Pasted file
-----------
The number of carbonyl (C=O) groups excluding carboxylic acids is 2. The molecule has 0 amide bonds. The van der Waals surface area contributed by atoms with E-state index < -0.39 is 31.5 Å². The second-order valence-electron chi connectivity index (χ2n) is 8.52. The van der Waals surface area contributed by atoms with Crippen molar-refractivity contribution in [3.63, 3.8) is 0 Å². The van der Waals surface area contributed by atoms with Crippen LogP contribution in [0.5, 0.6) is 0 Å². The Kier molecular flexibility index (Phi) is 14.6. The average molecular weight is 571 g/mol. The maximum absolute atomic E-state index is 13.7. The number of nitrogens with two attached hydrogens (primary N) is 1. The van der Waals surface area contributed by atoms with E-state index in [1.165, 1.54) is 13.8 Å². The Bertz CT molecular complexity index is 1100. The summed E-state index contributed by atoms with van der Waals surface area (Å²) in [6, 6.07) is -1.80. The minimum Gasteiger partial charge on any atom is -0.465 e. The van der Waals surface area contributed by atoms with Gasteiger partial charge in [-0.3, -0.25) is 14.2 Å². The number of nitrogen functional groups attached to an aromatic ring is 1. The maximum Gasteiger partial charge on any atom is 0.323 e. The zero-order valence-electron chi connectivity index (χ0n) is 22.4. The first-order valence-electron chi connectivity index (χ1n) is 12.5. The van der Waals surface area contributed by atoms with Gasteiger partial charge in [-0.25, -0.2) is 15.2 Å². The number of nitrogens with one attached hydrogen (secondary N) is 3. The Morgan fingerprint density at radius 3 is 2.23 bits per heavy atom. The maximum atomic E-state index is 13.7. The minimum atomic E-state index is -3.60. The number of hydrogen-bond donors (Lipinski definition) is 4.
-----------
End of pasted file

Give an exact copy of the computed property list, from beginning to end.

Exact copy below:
The number of carbonyl (C=O) groups excluding carboxylic acids is 2. The molecule has 0 amide bonds. The van der Waals surface area contributed by atoms with E-state index < -0.39 is 31.5 Å². The second-order valence-electron chi connectivity index (χ2n) is 8.52. The van der Waals surface area contributed by atoms with Crippen molar-refractivity contribution in [3.63, 3.8) is 0 Å². The van der Waals surface area contributed by atoms with Crippen LogP contribution in [0.5, 0.6) is 0 Å². The Kier molecular flexibility index (Phi) is 14.6. The average molecular weight is 571 g/mol. The maximum absolute atomic E-state index is 13.7. The number of nitrogens with two attached hydrogens (primary N) is 1. The van der Waals surface area contributed by atoms with E-state index in [1.165, 1.54) is 13.8 Å². The Bertz CT molecular complexity index is 1100. The summed E-state index contributed by atoms with van der Waals surface area (Å²) in [6, 6.07) is -1.80. The minimum Gasteiger partial charge on any atom is -0.465 e. The van der Waals surface area contributed by atoms with Gasteiger partial charge in [-0.3, -0.25) is 14.2 Å². The number of nitrogen functional groups attached to an aromatic ring is 1. The maximum Gasteiger partial charge on any atom is 0.323 e. The zero-order valence-electron chi connectivity index (χ0n) is 22.4. The first-order valence-electron chi connectivity index (χ1n) is 12.5. The van der Waals surface area contributed by atoms with Gasteiger partial charge in [-0.25, -0.2) is 15.2 Å². The number of nitrogens with one attached hydrogen (secondary N) is 3. The Morgan fingerprint density at radius 3 is 2.23 bits per heavy atom. The maximum atomic E-state index is 13.7. The minimum atomic E-state index is -3.60. The number of hydrogen-bond donors (Lipinski definition) is 4.